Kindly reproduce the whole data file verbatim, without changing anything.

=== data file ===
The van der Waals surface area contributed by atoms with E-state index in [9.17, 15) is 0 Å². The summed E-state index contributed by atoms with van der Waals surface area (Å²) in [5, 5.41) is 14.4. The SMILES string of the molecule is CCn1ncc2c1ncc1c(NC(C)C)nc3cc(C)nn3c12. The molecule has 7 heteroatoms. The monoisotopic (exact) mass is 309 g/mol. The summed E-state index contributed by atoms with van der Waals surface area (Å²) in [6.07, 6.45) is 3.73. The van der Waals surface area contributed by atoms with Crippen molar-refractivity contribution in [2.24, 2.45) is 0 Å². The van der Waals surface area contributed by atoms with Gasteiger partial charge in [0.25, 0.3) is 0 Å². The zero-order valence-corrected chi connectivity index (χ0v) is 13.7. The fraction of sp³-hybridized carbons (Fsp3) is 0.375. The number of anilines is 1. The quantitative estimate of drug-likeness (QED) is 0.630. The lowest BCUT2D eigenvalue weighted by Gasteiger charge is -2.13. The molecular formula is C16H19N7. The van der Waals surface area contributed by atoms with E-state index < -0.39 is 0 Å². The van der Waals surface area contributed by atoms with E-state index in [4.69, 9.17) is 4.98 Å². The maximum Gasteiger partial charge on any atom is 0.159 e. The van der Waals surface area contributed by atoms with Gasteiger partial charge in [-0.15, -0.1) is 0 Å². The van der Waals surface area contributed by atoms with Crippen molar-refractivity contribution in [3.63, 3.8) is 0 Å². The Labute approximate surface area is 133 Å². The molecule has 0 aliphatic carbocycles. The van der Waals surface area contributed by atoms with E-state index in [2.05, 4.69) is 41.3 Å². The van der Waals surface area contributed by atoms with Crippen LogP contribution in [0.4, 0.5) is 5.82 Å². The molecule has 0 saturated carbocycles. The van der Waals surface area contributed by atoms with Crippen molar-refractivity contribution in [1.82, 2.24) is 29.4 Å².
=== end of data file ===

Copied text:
The van der Waals surface area contributed by atoms with E-state index in [9.17, 15) is 0 Å². The summed E-state index contributed by atoms with van der Waals surface area (Å²) in [5, 5.41) is 14.4. The SMILES string of the molecule is CCn1ncc2c1ncc1c(NC(C)C)nc3cc(C)nn3c12. The molecule has 7 heteroatoms. The monoisotopic (exact) mass is 309 g/mol. The summed E-state index contributed by atoms with van der Waals surface area (Å²) in [6.07, 6.45) is 3.73. The van der Waals surface area contributed by atoms with Crippen molar-refractivity contribution in [2.24, 2.45) is 0 Å². The van der Waals surface area contributed by atoms with Gasteiger partial charge in [0.25, 0.3) is 0 Å². The zero-order valence-corrected chi connectivity index (χ0v) is 13.7. The fraction of sp³-hybridized carbons (Fsp3) is 0.375. The number of anilines is 1. The quantitative estimate of drug-likeness (QED) is 0.630. The lowest BCUT2D eigenvalue weighted by Gasteiger charge is -2.13. The molecular formula is C16H19N7. The van der Waals surface area contributed by atoms with E-state index < -0.39 is 0 Å². The van der Waals surface area contributed by atoms with E-state index in [4.69, 9.17) is 4.98 Å². The maximum Gasteiger partial charge on any atom is 0.159 e. The van der Waals surface area contributed by atoms with Gasteiger partial charge in [-0.15, -0.1) is 0 Å². The van der Waals surface area contributed by atoms with Crippen molar-refractivity contribution in [3.63, 3.8) is 0 Å². The Labute approximate surface area is 133 Å². The molecule has 0 aliphatic carbocycles. The van der Waals surface area contributed by atoms with E-state index in [2.05, 4.69) is 41.3 Å². The van der Waals surface area contributed by atoms with Crippen LogP contribution in [0.4, 0.5) is 5.82 Å². The molecule has 0 saturated carbocycles. The van der Waals surface area contributed by atoms with Crippen molar-refractivity contribution in [1.82, 2.24) is 29.4 Å².